ADVERTISEMENT

ADVERTISEMENT

Binder recharged for drug felonies

A Dickinson man whose drug charges were dismissed in January returned to the Stark County Courthouse on Monday to face the same charges again in a preliminary hearing.

A Dickinson man whose drug charges were dismissed in January returned to the Stark County Courthouse on Monday to face the same charges again in a preliminary hearing.

Dickinson resident Brad Binder, 32, was originally charged with the Class AA felony of intending to deliver methamphetamine and the Class A felony of intending to deliver marijuana after quantities of both drugs were discovered in a warranted search of his home.

Both charges were stipulated on the location of the search area being within 1,000 feet of a school.

In the first instance, Southwest District Judge James Gion said there was no evidence of that distance provided during a Jan. 25 preliminary hearing and dismissed the charges.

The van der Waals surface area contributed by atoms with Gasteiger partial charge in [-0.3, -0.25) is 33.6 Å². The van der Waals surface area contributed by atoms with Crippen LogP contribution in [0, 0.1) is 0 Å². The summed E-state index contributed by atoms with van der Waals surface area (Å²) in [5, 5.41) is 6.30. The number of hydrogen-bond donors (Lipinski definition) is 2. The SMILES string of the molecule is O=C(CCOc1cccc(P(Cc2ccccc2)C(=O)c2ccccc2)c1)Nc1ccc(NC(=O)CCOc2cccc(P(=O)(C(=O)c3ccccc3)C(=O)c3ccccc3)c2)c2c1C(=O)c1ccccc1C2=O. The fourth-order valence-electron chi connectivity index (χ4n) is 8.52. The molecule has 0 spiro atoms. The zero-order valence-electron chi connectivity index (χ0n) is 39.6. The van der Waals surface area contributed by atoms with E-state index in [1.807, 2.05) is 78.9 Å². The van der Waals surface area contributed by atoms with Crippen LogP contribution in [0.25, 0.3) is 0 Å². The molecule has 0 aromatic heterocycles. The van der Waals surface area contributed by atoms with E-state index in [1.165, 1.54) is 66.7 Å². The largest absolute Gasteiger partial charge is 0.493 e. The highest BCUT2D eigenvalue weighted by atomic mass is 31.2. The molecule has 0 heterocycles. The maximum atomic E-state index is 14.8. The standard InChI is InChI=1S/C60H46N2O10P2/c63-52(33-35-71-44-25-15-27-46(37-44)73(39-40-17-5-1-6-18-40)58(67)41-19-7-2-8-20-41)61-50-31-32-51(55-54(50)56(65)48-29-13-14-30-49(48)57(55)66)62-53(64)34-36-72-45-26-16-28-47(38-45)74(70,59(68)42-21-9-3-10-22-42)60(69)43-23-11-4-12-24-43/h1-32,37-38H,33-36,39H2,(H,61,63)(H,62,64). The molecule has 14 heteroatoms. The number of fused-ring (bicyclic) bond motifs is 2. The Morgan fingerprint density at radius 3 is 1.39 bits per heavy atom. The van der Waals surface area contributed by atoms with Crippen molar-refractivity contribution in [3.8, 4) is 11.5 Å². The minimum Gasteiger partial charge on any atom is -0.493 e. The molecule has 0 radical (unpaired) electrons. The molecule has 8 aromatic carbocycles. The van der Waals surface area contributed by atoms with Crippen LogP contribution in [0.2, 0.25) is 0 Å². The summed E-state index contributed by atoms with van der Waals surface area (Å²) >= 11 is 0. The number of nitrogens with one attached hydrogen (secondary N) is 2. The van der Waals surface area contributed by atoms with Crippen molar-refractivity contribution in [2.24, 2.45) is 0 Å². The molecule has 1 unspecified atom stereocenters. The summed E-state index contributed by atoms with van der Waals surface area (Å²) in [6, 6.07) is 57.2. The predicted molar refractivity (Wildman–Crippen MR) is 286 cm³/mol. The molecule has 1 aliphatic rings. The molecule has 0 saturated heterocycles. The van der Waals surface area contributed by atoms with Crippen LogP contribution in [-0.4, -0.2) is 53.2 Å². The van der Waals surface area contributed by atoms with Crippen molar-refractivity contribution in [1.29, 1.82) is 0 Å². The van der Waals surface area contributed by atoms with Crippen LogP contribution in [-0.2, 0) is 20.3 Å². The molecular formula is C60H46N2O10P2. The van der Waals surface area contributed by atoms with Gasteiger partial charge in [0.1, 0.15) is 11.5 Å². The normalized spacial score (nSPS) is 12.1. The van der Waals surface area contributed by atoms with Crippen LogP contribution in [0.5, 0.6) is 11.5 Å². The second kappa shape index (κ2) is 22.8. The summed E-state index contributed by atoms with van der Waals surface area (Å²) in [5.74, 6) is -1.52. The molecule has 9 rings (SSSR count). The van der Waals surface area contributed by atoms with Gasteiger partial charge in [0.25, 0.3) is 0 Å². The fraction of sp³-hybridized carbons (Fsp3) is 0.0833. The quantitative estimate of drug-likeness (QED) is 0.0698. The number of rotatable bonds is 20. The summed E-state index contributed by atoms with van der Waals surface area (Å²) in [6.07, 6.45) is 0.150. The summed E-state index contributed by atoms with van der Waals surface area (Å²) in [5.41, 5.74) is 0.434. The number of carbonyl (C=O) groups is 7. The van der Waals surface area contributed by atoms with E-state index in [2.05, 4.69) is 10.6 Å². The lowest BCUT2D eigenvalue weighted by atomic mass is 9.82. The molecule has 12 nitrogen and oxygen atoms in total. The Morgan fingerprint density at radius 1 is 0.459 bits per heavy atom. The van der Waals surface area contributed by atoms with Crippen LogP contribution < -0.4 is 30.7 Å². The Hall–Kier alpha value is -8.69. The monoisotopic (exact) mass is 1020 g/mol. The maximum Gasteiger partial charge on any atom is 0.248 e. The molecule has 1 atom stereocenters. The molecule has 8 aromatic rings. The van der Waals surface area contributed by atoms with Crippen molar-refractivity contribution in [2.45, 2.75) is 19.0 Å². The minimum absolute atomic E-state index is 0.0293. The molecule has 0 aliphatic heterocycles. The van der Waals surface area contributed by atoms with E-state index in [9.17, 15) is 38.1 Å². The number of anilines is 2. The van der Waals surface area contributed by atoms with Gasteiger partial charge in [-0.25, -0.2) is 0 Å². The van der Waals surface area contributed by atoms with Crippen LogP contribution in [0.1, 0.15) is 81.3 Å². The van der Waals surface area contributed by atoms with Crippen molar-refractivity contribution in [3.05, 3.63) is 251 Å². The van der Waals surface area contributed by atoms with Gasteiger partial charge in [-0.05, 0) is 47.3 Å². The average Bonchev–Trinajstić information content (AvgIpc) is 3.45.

On Monday, Stark County State’s Attorney Tom Henning recharged Binder with the same two felonies. Though the distance from the home and substances to the school was not provided to the court in January, Henning said, the evidence should still be acceptable now.

ADVERTISEMENT

Both charges were enhanced due to the school proximity stipulation, he added.

Binder’s attorney, Garrett Ludwig, referred to an earlier case as precedent and said the state could not go for a “do over” without filing a different complaint with new evidence.

Southwest District Judge William Herauf said he believed Ludwig was correct and told Henning to file a motion to move on to a preliminary hearing.

What To Read Next
Neil Joseph Pfeifer was released Friday, Feb. 3, on $5,000 cash bail.
State lawmakers hear from both sides as parents and educators weigh in on the potential impact of the bill
“We see that when things happen in the coastal areas, a few years later, they start trending toward the Midwest,” said Rep. Ben Krohmer, serving his first term in the House.
Stark County prosecutors prepare for pretrial conferences and jury trials scheduled for March